Oh, my giddy aunt.

Have you ever found yourself in a situation that promised ease and simplicity only to spiral, inexorably, into silliness, frustration and the tearing-out of hair? If not, never go near the innocuous-sounding pumpkin muffin, for that way madness lies.

The muffin is a kind of basic bakery item, isn’t it? Even people who don’t bake at all will usually knock together a muffin batch every now and again. Personally, they’ve never grabbed me. I wouldn’t turn one down – don’t be silly: they’re in the same gene pool as cakes – but I find them a bit average. If they’re bigger than mini-muffins, there’s the danger of getting spongy blobs stuck between your teeth in a public place, and if they’ve got frosting on top, there’s always a chance that your teeth will fall out completely.

(I’ve no idea what the technical difference is between a muffin and a cupcake, by the way – the latter, of course, are enjoying a bit of a vogue at the minute – but I tend to avoid cupcakes entirely, as the sickly sweetness is so pronounced as to actually dissolve your tongue.)

Anyway. I decided on muffins this week because I haven’t made them yet, and because I knew my sister-in-law specialised in pumpkin muffins that taste divine, and because they sounded very easy to whizz through on a busy weekend. Ingredients became the first hurdle. We’re not quite the pumpkin devotees found across the pond (a mistake, I think, as pumpkin-flavoured stuff is lovely), so the tin of pureed pumpkin in the recipe took two Waitrose trips to find; only the efforts of a stalwart friend finally secured one. Then, on the evening I’d planned to bake, came the allspice saga. I’d never heard of allspice, and didn’t have any, so popped out to Tesco to track some down. They didn’t have any either, so we drove across town (in rush hour, mind you) to another Tesco. Thankfully, we found it. Taking into account the petrol cost, that spice jar must be the most expensive item in our food cupboard. Still, we felt all triumphant as we headed home, and the muffins were, indeed, quick and easy to make.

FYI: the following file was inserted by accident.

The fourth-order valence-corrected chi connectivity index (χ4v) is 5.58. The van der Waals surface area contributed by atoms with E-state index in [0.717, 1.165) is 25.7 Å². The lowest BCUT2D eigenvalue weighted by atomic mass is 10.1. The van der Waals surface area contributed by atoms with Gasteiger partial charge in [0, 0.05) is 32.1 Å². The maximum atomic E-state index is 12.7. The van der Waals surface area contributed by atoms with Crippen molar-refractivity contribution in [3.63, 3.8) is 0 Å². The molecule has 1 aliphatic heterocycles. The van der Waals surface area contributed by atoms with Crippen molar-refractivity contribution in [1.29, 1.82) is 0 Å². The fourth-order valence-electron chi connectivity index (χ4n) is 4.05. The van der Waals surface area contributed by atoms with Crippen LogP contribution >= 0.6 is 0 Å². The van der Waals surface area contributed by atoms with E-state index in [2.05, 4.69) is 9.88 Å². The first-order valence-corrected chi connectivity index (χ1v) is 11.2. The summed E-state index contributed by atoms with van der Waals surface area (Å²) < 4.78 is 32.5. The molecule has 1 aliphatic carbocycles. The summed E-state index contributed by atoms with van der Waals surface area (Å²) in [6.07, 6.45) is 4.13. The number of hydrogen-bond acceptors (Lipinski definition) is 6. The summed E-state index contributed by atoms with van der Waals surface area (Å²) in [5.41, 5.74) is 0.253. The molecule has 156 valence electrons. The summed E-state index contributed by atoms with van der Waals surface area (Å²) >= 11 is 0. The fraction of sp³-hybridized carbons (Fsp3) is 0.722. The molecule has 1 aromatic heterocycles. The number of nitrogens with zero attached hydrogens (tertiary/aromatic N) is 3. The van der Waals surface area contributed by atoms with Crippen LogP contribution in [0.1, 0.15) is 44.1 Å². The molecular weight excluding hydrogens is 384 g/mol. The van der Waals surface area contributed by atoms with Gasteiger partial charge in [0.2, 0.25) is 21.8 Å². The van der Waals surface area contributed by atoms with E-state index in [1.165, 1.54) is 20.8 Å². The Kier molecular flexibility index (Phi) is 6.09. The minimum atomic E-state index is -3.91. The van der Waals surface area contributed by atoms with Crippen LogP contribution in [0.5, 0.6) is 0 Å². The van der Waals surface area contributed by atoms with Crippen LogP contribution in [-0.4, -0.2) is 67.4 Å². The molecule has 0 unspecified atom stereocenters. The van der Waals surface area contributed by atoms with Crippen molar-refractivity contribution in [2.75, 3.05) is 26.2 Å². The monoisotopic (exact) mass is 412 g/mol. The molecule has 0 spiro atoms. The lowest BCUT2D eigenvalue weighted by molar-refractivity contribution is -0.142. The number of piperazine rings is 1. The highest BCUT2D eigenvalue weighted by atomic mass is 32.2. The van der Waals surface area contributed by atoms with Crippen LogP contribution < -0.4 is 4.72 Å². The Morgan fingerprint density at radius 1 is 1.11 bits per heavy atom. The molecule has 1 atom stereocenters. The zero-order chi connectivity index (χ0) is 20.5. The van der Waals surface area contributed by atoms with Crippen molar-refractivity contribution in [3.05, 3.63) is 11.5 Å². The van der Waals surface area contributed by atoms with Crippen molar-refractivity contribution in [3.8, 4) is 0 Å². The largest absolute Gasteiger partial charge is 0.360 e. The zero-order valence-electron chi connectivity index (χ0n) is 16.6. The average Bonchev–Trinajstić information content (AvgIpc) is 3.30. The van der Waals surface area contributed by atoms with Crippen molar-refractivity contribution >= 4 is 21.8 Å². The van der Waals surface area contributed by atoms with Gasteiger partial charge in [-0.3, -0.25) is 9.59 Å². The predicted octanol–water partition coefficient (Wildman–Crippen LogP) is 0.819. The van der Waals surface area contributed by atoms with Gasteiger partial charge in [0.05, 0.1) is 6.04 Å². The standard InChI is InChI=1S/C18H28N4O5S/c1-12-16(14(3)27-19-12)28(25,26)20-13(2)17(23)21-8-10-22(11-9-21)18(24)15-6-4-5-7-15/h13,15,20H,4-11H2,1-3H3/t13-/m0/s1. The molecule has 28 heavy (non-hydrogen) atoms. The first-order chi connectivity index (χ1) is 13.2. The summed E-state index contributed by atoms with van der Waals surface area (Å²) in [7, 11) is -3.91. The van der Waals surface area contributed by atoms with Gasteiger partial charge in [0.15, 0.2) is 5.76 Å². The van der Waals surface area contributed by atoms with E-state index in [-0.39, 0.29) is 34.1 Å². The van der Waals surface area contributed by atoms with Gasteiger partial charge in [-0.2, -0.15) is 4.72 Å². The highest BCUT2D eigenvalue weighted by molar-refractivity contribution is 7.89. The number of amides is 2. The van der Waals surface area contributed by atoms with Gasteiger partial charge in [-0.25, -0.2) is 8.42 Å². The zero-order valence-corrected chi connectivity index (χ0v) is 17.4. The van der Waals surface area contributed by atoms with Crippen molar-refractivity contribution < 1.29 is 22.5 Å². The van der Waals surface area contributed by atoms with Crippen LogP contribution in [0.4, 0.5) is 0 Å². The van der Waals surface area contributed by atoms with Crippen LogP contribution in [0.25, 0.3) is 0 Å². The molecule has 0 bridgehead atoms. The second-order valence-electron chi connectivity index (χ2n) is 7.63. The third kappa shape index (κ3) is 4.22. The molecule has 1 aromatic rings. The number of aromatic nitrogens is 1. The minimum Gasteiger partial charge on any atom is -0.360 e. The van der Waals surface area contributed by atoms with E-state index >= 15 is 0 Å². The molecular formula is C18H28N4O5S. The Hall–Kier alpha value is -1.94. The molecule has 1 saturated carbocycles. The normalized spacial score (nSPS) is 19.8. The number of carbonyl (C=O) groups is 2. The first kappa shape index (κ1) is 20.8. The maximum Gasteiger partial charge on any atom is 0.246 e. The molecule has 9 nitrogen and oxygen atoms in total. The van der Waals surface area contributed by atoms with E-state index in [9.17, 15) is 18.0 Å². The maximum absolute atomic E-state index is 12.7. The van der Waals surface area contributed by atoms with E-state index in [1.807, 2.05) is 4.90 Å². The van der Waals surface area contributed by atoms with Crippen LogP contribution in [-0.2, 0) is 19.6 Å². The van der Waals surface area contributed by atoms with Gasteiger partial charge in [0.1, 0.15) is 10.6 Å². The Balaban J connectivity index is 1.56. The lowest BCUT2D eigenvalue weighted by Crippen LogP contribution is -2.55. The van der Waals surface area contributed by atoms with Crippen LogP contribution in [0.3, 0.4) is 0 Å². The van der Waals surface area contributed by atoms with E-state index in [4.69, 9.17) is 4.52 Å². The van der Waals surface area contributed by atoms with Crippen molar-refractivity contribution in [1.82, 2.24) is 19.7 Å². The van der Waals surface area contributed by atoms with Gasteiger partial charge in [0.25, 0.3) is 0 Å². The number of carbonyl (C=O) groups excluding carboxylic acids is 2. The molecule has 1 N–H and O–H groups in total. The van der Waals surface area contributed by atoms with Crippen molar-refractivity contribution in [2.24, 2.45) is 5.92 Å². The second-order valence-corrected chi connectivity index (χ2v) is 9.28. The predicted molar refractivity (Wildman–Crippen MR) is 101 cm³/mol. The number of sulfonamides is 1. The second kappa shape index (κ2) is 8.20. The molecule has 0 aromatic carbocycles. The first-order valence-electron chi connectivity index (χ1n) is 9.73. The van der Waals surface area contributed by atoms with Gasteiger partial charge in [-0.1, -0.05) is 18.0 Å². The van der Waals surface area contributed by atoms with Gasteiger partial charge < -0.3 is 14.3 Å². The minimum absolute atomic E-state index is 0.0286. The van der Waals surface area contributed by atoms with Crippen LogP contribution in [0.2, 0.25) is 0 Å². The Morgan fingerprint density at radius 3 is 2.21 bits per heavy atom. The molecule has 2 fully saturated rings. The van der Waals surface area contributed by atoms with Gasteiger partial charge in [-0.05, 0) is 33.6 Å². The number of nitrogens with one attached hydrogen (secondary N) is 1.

I’d decided to use this opportunity to venture into cream cheese frosting, and, in a fit of excitement , bought one of those icing bags with different shaped nozzles attached. I’ve seen these being used by genteel ladies on fancy wedding cakes, and was terribly excited to try them. Well. Are they supposed to be porous? Because mine was: I hadn’t been squeezing for very long before I had sugary stickiness all over my hand. And as for my piping skills: in the end I tried out all the nozzles, just to make myself laugh. I managed to drop one of the larger muffins on its head after frosting it, but this didn’t make a noticeable difference to its appearance.

My personal favourites: Knitting Yarn and Dog Mess.




And finally - ta-da!

Not my finest hour, in short. And a fair bit of effort, considering the end result is…muffins.

Deliciousness: The pumpkin works brilliantly with the spices. They’re yummy, although very sweet. I prefer them in their mini-muffin form.

Complexity: Assuming you already have pumpkin, allspice and some degree of familiarity with frosting (or are just happy to slap it on with a spatula, which is what I should’ve done), they’re not hard at all.

Washing-up pile: A hefty sixteen items, though a lot of these were icing nozzles.

Casualties: Every conceivable surface in my kitchen, which is now covered in frosting gloop.